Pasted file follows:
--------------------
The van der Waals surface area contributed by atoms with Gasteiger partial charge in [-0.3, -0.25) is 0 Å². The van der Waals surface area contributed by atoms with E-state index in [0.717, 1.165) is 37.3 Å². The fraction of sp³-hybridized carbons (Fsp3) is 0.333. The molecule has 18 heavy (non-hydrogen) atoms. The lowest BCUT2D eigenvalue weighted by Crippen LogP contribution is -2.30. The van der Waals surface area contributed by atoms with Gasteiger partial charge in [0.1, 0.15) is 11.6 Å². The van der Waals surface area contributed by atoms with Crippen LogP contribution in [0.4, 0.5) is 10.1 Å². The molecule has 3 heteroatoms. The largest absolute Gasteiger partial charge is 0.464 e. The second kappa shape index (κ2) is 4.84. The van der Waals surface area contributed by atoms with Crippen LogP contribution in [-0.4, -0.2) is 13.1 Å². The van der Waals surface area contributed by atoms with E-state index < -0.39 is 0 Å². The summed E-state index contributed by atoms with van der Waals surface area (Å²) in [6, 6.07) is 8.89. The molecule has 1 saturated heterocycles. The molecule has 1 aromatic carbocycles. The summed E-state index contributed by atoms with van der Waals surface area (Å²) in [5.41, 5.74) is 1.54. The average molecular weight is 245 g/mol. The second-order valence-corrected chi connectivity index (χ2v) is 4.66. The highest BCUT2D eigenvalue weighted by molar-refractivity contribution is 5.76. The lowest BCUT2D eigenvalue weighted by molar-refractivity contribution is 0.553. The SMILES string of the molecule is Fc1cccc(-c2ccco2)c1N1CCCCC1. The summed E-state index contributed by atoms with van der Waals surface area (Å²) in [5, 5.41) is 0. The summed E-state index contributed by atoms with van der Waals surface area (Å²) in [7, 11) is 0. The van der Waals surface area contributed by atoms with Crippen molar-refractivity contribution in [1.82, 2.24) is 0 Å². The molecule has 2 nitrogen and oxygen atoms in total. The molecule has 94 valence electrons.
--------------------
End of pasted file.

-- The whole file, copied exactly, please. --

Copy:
The van der Waals surface area contributed by atoms with Gasteiger partial charge in [-0.3, -0.25) is 0 Å². The van der Waals surface area contributed by atoms with E-state index in [0.717, 1.165) is 37.3 Å². The fraction of sp³-hybridized carbons (Fsp3) is 0.333. The molecule has 18 heavy (non-hydrogen) atoms. The lowest BCUT2D eigenvalue weighted by Crippen LogP contribution is -2.30. The van der Waals surface area contributed by atoms with Gasteiger partial charge in [0.1, 0.15) is 11.6 Å². The van der Waals surface area contributed by atoms with Crippen LogP contribution in [0.4, 0.5) is 10.1 Å². The molecule has 3 heteroatoms. The largest absolute Gasteiger partial charge is 0.464 e. The second kappa shape index (κ2) is 4.84. The van der Waals surface area contributed by atoms with Crippen LogP contribution in [-0.4, -0.2) is 13.1 Å². The van der Waals surface area contributed by atoms with E-state index < -0.39 is 0 Å². The summed E-state index contributed by atoms with van der Waals surface area (Å²) in [6, 6.07) is 8.89. The molecule has 1 saturated heterocycles. The molecule has 1 aromatic carbocycles. The summed E-state index contributed by atoms with van der Waals surface area (Å²) in [5.41, 5.74) is 1.54. The average molecular weight is 245 g/mol. The second-order valence-corrected chi connectivity index (χ2v) is 4.66. The highest BCUT2D eigenvalue weighted by molar-refractivity contribution is 5.76. The lowest BCUT2D eigenvalue weighted by molar-refractivity contribution is 0.553. The SMILES string of the molecule is Fc1cccc(-c2ccco2)c1N1CCCCC1. The summed E-state index contributed by atoms with van der Waals surface area (Å²) in [5, 5.41) is 0. The summed E-state index contributed by atoms with van der Waals surface area (Å²) in [7, 11) is 0. The van der Waals surface area contributed by atoms with Crippen molar-refractivity contribution in [1.82, 2.24) is 0 Å². The molecule has 2 nitrogen and oxygen atoms in total. The molecule has 94 valence electrons.